I similarly don’t see much to celebrate around The Dairy Bar or Legendary Santa. I mean, I get why they’re special for people who have shared milkshakes with grandparents for generations or whose family has visited with Legendary Santa back to the days of Miller & Rhoads on Broad Street. But the rest of appeal is lost on me. This weekend, however, my wife and I shared a little bit of Old Richmond with our kids that carries as much wonder and joy for outsiders as those who grew up in the region: a movie screening at The Byrd Theater.

A friend of ours invited us at the last minute to catch a showing of The Lego Movie 2 late in the afternoon, and we were game for it. Both of our children were completely awestruck by the interior as their eyes adjusted to the low light, and my daughter kept asking whether it was a “play movie theater” (comparing it, I imagine, to the Carpenter Theater where she saw The Nutcracker this past December). Even better, and unexpected for the afternoon showing, was the performance from Bob Gulledge on the Wurlitzer organ coming out of the floor.

 Adapted  from Flickr  under the  CC BY-SA 2.0 license .
Adapted from Flickr under the CC BY-SA 2.0 license .

Valerie and I are no strangers to the organ or the theater—we’ve even participated in the pre-It’s a Wonderful Life sing-along. But it was a new kind of joy to share a little bit of this old town with my kids. I even forgot the terrible seats for most of the movie 🙂

Unfinished Marathon

An old 1960-something Checker Marathon, more familiar as a classic checkered yellow taxi cab through the 1980s. I hunted around forever trying to identify this thing, comparing every American (and many European) make, model, and year in the 1950s and pouring over photos of hubcaps. I was stuck in the 50’s because most of the stylistic elements on this body (flared rear fender, roof line, hubcap style) were only around between around ‘51 and ‘55.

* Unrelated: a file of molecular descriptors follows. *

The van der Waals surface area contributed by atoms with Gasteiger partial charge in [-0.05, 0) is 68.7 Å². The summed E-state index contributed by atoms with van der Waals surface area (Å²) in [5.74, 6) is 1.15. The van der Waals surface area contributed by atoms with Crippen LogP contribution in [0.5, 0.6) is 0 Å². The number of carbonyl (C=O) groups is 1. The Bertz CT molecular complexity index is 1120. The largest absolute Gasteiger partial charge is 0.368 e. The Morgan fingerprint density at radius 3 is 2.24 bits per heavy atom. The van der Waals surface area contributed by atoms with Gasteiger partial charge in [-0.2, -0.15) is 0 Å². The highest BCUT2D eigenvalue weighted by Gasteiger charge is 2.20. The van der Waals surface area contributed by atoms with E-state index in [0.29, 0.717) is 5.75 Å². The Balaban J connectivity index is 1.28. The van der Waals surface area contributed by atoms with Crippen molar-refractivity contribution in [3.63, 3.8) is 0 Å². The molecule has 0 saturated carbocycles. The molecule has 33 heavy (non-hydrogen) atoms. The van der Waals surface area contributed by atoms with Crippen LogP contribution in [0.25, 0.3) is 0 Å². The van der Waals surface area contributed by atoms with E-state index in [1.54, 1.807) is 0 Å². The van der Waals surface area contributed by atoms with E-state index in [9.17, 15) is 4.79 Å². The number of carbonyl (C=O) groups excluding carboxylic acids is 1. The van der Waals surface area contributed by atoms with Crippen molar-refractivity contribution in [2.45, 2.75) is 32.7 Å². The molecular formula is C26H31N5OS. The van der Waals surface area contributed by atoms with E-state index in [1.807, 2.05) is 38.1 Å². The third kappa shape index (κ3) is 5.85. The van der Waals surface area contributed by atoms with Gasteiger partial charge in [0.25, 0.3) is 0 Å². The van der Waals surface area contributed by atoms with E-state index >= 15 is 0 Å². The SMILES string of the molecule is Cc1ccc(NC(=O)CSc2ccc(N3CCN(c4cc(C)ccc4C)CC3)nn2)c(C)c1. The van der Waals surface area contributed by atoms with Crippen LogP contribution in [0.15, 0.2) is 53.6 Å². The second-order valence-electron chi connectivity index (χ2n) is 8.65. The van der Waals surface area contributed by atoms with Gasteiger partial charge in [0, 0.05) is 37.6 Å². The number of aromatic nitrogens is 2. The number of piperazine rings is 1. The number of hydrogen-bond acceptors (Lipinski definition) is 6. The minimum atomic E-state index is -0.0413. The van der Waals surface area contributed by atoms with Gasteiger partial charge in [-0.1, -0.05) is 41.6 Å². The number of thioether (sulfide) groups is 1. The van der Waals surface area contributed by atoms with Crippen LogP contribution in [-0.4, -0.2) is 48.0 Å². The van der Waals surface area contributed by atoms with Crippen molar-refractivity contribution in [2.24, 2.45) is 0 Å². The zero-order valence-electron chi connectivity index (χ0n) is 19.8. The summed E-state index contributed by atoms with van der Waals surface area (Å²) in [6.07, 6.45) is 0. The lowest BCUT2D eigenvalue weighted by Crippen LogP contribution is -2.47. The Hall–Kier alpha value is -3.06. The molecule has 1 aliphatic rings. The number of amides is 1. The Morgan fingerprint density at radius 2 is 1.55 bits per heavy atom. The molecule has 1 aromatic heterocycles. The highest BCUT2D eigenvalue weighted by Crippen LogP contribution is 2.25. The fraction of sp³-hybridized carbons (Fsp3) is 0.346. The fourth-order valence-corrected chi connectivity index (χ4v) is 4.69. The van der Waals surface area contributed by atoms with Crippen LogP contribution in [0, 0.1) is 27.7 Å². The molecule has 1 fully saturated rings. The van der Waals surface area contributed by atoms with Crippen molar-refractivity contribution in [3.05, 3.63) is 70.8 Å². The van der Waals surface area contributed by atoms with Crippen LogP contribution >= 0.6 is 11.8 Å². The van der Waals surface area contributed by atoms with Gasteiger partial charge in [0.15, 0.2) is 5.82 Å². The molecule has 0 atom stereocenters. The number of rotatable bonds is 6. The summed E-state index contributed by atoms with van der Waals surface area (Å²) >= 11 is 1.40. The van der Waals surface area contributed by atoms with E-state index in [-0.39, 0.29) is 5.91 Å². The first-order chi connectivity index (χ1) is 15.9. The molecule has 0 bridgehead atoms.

Then, of course, my brilliant pal Phil took one look at it and realized exactly what it was: an old sedan from the Checker Motors Company. I should have asked him from the beginning and saved myself more than a few hours of research 😛

(Smells) Just Like Honey

I drink everything pretty fast. Doesn’t really matter whether it’s milk, water, beer, or a Tom Collins. If you’re a server at my table in a restaurant, don’t bother asking—yes, I would like more to drink, thanks.

There’s no beverage I drink faster—nay, chug—quite like unsweetened iced tea. I know it’s better for me to drink unsweetened tea anyway, but I just happen to like the taste. It’s what I want the most after mowing the lawn (even more than a High Life or a good kölsch). I can drain a quart of unsweetened tea in under 10 seconds if I’m truly thirsty.

I’m not picky about the brand/variety when I’m thirsty, but given the choice, I like Japanese teas – they tend to be more earthy and vegetal than Western palates prefer, but they tend to quench my thirst a bit more effectively. Ito En is a solid, common brand I see at ramen shops and Asian groceries, and my office has been carrying some of their teas in our beverage cooler for some time now.

One of my increasingly favorite products is the Ice-Steeped Cold Brew green tea. It’s milder than some of the other products (not that I mind) and has a little less caffeine (that I do mind just a little :-P), but what strikes me the most is the aroma. The taste is in line with the above, generalized description, but this tea has a strong, uncanny aroma of honey. Bottle after bottle. It’s intoxicatingly sweet-smelling, and provides a nice contrast to the flavor profile. This isn’t sponsored (as if…), I just love the stuff. If you like unsweetened tea, find it. And give it a sniff!